Body Language: Reading the Corpse in Forensic Crime Fiction .

Horsley, Lee and Horsley, Katharine (2006) Body Language: Reading the Corpse in Forensic Crime Fiction . Paradoxa: Terrain Vagues, 20. pp. 7-32. ISSN 1079-8072

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Our purpose in this article is to explore the fascination, over the last decade, with crime narratives that centre on the figure of the forensic pathologist. Principally this involves a reading of Cornwell�s Scarpetta series, but we also discuss a growing number of other novels that confront readers with the �reality� of the dead body. In some cases (for example, Kathy Reichs and Priscilla Masters) writers use, as Cornwell does, the figure of the forensic pathologist; in other instances, such as Nicci French�s The Red Room (2001) and Jan Burke�s Bones (1999), the female protagonist�s reading of the crime is determined by alternative forms of first-hand access to the �underworld� of the grave or autopsy room, such as that of the crime journalist or criminal psychologist. In contrast to the kind of police procedural novel that gives centre-stage to the psyche of the serial killer, the forensic pathology novel aims instead to evoke the �appalling human messiness� of actual crime through a perspective nearer to that of the victim. By providing readers with not only a body of experts but an expert on the body the novelist allows them to listen to the voices of the dead.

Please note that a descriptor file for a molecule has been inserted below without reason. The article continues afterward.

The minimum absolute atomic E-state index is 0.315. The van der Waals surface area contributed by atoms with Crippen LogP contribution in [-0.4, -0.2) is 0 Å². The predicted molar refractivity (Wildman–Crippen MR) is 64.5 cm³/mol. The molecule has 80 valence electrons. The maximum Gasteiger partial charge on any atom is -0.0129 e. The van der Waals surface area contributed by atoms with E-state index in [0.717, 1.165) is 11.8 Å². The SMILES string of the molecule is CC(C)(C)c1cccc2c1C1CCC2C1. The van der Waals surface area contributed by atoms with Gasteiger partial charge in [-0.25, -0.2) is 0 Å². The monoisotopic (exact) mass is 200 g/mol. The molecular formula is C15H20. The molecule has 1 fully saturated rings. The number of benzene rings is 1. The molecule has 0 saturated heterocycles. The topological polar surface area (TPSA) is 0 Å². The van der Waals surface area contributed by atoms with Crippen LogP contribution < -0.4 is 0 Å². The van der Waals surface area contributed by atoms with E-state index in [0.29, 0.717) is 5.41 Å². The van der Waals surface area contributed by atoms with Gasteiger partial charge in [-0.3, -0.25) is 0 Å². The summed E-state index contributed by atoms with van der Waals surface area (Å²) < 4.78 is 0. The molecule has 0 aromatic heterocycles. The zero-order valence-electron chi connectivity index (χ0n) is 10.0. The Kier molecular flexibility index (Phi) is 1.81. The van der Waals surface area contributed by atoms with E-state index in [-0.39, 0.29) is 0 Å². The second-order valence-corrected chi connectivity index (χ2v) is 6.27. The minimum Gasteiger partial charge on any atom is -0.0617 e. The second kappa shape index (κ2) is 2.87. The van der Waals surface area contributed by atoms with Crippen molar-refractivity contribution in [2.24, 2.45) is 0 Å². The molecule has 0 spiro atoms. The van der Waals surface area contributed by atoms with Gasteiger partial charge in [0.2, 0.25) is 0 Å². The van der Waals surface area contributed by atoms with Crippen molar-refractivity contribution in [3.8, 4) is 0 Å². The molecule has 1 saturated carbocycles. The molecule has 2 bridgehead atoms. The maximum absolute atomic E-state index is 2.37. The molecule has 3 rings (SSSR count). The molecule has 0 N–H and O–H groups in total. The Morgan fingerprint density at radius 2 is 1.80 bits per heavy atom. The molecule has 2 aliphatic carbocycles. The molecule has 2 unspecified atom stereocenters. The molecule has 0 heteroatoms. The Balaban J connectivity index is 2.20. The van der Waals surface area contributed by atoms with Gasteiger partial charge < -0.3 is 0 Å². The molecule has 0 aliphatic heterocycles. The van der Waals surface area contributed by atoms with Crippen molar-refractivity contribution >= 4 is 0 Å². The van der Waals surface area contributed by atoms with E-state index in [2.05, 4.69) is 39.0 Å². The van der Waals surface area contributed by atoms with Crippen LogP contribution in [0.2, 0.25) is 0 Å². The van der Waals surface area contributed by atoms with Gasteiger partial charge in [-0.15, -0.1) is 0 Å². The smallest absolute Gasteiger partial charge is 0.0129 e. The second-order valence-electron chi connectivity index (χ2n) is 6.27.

Item Type:
Journal Article
Journal or Publication Title:
Paradoxa: Terrain Vagues
Additional Information:
This article, which first appeared in Terrains vagues (Paradoxa no 20, 2006, ISBN: 1-929512-20-1), is reprinted with permission of the publisher. For more information about Paradoxa, visit
Uncontrolled Keywords:
?? crime fictiondetective fictionpolice proceduralsforensic pathologygothicpe english ??
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Deposited On:
02 Dec 2007
Last Modified:
15 Jul 2024 11:29